BLOOMINGTON — It’s a big year for bicycling in the Twin Cities, and not just because of Constitution Trail's 25th anniversary.
Both Bloomington and Normal will paint their first on-street, dedicated bike lanes, as the city finishes its first citywide bicycle master plan and the town progresses on implementation of its 2009 bike plan.
“Constitution Trail is this amazing backbone and spine that goes through our community,” said Caryn Davis, a Bike BloNo advocacy group board member and co-owner of Bloomington Cycle and Fitness. “For us to connect that to some major thing — to State Farm, downtown, the universities — with some paint on the streets, and the right type of planning, it would be just a large boon for our community.”
Aside from her own business, Davis said municipalities need to look at alternative transportation to succeed in the modern economy.
It’s a sentiment echoed by city leaders and reinforced in part by a U.S. Census report released last month that showed a 60 percent increase across the nation in the number of people who are biking to work in the last decade, from 488,000 in 786,000.
“Having a bike-friendly town is becoming an essential quality of life component in the 21st century. We’re seeing young professionals, entrepreneurs, people wanting to locate their businesses in places where you have transportation options,” said Ed Barsotti, executive director of the League of Illinois Bicyclists. “If you simply ignore the situation and see it as recreation only, you’re going to be missing the boat.”
Barsotti’s organization is leading Bloomington’s effort to develop a bicycling master plan, expected to be completed in September.
“It’s really important to be planning the bicycle master plan now, so that as we improve roads we do that in a proactive way,” said Bloomington Public Works Director Jim Karch. “There is a balance with the need for where money is spent, of course. That’s why it’s important to make sure the money that’s spent on the bicycle routes is strategic.”
The League of Illinois Bicyclists conducted a public brainstorming workshop and studied survey results to learn where people wanted bicycling infrastructure, Barsotti said.
He said Lincoln and Washington streets were at the top of the wish list, but that won’t necessarily result in bike lanes there. The League analyzes existing traffic patterns and road conditions to see where bicycling infrastructure makes sense.
“What we’re trying to achieve is a network of routes, kind of a grid network, with a half-mile to one-mile spacing,” Barsotti said.
By the time the bicycle plan is finished, the city may have its first on-street bicycle path complete — a short segment of dedicated bike lane on Front Street, where it’s also painting “sharrows” that are shared-lane markings that feature chevrons and a bicycle outline. Sharrows encourage bicyclists to use specific streets and warn drivers.
After Front Street is resurfaced this summer, the sharrows or bike lane will run from near Robinson and Front streets along Front until it reaches Constitution Trail. The city also has painted sharrows down Prairie Street, from Front to Walnut, along Walnut until it hits Park Street and north on Park to Emerson Street — connecting downtown to Illinois Wesleyan University.
The Normal City Council adopted its Bicycle and Pedestrian Master Plan in 2009 and has put sharrows on several streets. This summer, it will complete its first on-street, dedicated bike lanes — one on Bryan Street; another on Jersey Avenue.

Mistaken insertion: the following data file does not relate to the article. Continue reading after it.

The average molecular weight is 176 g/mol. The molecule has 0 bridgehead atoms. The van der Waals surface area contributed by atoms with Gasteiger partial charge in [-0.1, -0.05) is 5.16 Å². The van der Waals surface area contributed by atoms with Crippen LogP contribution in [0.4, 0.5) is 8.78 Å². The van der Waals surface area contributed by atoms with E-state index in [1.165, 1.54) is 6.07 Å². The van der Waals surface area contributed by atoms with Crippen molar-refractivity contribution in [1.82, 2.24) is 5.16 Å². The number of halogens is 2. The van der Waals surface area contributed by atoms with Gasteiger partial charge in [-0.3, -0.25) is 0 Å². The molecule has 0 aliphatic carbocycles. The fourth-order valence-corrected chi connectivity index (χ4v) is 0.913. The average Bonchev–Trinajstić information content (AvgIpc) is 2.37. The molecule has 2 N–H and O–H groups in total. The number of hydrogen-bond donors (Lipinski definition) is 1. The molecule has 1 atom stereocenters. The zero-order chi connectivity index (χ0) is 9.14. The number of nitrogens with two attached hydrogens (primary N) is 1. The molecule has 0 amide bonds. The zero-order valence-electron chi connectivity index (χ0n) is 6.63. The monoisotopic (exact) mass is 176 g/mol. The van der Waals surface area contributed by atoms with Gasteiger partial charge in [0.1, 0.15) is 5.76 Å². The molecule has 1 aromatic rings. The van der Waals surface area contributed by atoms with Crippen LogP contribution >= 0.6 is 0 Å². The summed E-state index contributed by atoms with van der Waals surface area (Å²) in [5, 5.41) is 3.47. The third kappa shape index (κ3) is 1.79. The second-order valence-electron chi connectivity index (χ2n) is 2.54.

Town Engineer Gene Brown said the bike lanes will be done after Bryan and Jersey are resurfaced this summer. The City Council is expected to award a contract for all resurfacing work on Monday night. While he wasn't sure when crews would get to Bryan and Jersey, he expects the projects to be completed by Oct. 1.
The bike lanes are part of a planned east-west bikeway across southern Normal and one of the top six projects of the bicycle and pedestrian plan, said Town Planner Mercy Davison.
The Bryan Street “Bike Boulevard” will run from Parkside Road to Adelaide Street and includes reconfigured curbs to narrow the opening of the street and slow down traffic.
The Jersey Avenue dedicated bike lane will run from Belt Street to Brookwood Drive. Brown said there will be bike lanes on both sides of the street.
At Belt, bicyclists will find either sharrows or a marked route that will take them to Virginia Avenue, then to Linden Street and to Constitution Trail. There also will be markings taking riders north on Brookwood to the trail along Vernon Avenue, he said.
The town also is planning to let bids this month for a dedicated bike lane on Raab Road, from Healing Stone Court to Northpointe Drive, Brown said. In addition, Constitution Trail will expand with two summer projects: extending the north-south leg from Kerrick to Zeibarth roads; and building a leg on the north side of Northtown Road from Towanda Avenue to that same north-south leg.
“I feel we're doing really good; there’s a lot of good momentum at this time,” said Davison of the bike plan.
Davison said the town has accomplished several other parts of the plan, including: sponsoring three bike rodeos and a Light the Night event; implementing snowplowing on Constitution Trail; founding and hosting an annual bike summit; and designing a new Constitution Trail logo.
One of the top six things on the bike plan’s to-do list remains untouched, but is out of the town’s hands. That was the idea of improving pedestrian crossings on Veterans Parkway. The busy roadway falls under the Illinois Department of Transportation.
Another plan to upgrade the Constitution Trail/Vernon Avenue crossing also has not been done, although Davison said the town did make a major improvement on Vernon by replacing the bridge near the trail.